Tuesday, November 13, 2012

The Cult of Art's Last Stand

Jacques Barzun's death brought to mind his Mellon Lectures, The Use and Abuse of Art.  There he explains that art cannot function as religion.  Art is unable “to reach the divine center from which redemption comes, and is punished for its presumption… Art cannot be ‘a way of life’ because… it lacks a theology or even a popular mythology of its own; it has no bible, no ritual, and no sanctions for behavior. We are called to enjoy but we are not enjoined.”  Indeed, a huge swath of art since 1960 might be explained as the relentless insistence that art cannot save. 

Strangely enough, there might be one place that didn't get the message - a place where art continues to perform, or at least approximate the pseudo-religious function assigned to it by Romanticism.  An essay by Roger Lundin written nearly thirty years ago explains that the evangelical attitude to the arts is “the product of a union of specifically American attitudes toward social tradition, romantic aesthetic notions, and fundamentalist view of culture."  Hence the curious correspondence between evangelicals and Romantic notions of artistic creation:
Because of its skepticism about the relevance of history and the historical process, because of its desire to assign to art a special separate status, and because of its sense of alienation about both unadorned nature and mass culture, romantic theory has offered an appealing sight to those of us whose aesthetic lenses have been ground, whether we appreciate it or not, in the shop of American fundamentalism (“Offspring of an Odd Union: Evangelical Attitudes Towards the Arts,” in Fundamentalism and Modern America, p. 138).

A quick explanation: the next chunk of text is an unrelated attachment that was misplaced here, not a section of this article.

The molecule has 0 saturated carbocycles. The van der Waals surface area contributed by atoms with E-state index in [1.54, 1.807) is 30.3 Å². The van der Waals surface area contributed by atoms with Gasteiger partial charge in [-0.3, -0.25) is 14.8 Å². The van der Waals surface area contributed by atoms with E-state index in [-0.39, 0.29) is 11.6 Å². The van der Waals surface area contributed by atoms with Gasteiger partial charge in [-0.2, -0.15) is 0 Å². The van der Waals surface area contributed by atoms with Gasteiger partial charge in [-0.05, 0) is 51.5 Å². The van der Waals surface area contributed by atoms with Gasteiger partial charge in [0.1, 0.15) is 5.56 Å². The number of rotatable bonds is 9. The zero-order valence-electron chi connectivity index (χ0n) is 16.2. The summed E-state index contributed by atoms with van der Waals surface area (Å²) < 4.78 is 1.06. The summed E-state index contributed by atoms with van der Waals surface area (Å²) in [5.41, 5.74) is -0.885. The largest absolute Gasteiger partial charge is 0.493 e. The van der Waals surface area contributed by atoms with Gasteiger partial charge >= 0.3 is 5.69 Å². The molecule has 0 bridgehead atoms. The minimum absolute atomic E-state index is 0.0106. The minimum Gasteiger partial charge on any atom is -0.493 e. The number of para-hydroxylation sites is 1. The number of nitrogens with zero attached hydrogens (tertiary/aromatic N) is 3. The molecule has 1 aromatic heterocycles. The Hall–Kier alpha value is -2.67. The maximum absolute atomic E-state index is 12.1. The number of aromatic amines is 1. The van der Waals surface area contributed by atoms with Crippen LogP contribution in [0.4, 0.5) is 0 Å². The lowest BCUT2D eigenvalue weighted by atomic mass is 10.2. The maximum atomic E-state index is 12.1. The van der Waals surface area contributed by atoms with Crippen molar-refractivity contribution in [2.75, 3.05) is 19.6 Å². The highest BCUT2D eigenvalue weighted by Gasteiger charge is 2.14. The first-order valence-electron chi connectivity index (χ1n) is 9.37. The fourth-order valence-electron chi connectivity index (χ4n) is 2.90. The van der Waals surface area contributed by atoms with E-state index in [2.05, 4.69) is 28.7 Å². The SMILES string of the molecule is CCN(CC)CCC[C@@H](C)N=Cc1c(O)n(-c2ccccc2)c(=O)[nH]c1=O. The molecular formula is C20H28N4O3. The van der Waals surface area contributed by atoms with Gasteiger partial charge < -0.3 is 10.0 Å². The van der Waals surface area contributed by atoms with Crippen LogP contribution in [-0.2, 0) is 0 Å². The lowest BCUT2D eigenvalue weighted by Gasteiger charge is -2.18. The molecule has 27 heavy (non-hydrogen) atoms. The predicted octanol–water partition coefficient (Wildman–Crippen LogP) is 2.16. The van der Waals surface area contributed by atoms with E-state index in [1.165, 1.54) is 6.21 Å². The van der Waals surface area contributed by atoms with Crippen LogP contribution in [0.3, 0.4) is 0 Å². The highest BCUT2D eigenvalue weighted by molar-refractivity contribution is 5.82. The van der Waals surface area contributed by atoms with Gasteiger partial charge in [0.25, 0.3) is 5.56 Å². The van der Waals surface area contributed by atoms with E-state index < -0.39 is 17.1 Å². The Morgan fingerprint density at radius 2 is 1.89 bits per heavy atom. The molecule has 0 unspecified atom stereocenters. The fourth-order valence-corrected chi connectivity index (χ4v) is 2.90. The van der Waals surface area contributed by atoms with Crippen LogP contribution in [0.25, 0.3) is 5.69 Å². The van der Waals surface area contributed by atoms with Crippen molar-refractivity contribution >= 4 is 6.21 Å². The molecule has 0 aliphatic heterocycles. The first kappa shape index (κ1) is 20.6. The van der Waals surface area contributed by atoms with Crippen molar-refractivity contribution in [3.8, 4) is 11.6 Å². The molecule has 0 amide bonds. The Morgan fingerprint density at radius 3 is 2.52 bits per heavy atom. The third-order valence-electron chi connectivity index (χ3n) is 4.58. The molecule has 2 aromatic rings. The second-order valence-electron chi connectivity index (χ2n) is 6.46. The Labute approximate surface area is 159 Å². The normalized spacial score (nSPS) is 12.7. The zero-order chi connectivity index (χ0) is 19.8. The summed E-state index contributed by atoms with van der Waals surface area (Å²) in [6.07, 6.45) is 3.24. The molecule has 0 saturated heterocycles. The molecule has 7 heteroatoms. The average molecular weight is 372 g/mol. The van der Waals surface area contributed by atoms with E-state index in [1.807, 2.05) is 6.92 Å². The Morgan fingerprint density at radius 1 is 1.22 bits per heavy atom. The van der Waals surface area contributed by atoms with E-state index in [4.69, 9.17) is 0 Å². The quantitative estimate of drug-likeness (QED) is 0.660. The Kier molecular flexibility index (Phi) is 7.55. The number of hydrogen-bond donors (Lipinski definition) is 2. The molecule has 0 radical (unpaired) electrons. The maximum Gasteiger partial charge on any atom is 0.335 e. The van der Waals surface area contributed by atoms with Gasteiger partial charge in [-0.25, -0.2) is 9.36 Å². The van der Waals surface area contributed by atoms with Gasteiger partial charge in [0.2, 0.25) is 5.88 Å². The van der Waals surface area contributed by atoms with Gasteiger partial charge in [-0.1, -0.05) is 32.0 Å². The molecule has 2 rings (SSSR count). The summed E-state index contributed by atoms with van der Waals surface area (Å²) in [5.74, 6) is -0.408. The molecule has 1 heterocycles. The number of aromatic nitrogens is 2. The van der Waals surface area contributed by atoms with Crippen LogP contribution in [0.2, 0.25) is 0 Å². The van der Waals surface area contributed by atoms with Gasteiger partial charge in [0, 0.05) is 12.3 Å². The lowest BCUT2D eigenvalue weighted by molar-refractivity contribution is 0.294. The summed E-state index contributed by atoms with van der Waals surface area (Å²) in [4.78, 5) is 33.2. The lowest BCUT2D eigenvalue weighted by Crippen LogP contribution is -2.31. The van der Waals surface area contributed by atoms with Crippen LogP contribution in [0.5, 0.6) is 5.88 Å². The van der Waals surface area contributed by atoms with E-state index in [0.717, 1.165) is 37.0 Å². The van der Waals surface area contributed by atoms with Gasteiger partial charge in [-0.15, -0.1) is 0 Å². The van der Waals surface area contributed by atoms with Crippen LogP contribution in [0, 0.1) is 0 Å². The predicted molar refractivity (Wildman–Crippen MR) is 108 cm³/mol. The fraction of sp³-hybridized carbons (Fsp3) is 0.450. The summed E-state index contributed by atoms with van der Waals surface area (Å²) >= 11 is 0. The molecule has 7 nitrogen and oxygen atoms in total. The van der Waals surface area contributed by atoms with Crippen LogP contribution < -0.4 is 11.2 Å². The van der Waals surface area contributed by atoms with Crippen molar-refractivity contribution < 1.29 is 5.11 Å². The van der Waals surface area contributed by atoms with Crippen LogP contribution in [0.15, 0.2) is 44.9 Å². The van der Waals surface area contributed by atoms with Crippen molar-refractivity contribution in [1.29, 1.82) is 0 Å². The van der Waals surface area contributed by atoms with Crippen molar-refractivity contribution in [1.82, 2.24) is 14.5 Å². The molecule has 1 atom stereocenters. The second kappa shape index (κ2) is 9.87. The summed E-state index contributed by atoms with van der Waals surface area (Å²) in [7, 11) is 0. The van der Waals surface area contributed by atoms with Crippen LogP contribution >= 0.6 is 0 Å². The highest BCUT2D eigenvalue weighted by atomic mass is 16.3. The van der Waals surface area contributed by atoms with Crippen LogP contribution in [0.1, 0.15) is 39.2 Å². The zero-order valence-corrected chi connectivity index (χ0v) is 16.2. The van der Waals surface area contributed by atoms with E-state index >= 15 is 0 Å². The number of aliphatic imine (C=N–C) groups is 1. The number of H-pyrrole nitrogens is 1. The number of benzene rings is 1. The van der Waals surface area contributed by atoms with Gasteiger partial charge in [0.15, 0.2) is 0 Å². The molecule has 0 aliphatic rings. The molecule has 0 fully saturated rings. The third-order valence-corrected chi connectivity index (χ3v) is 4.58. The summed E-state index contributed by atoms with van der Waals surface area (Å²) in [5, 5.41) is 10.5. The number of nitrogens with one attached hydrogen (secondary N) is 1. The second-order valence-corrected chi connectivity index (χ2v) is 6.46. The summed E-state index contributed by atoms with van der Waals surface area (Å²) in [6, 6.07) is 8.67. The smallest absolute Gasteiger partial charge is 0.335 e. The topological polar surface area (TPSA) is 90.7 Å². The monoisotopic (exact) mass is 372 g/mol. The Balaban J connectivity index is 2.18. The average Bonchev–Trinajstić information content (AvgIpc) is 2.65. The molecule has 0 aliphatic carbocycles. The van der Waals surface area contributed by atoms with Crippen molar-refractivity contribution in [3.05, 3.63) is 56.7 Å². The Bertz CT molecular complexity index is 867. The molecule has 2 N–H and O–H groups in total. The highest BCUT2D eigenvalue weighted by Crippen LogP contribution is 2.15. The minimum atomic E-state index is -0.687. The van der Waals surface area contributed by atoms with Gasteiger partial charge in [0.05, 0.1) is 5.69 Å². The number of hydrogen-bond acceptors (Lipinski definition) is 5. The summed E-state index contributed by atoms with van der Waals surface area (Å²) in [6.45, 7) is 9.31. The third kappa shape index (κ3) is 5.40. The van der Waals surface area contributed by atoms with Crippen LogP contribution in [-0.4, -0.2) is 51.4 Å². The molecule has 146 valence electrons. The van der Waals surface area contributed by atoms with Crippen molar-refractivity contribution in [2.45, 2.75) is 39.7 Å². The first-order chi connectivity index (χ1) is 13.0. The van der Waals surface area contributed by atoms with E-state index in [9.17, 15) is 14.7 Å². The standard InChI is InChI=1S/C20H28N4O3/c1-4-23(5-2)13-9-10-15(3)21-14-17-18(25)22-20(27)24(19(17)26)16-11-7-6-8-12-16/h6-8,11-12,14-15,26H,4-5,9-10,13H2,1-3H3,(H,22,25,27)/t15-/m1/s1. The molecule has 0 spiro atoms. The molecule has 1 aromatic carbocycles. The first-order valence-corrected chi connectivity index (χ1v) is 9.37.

Perhaps this is why holy hipsters, or "Christian creatives," have arisen as a separate ecclesial class, even starting their own churches (or thinking they can save the ones in which they remain).  I like to think that at the evangelical art department where I teach we avoid this particular pitfall, but just to be sure, here's an idea for the next Christian art conference:  A series of dazzling speakers telling us not what art can do... but what it can't.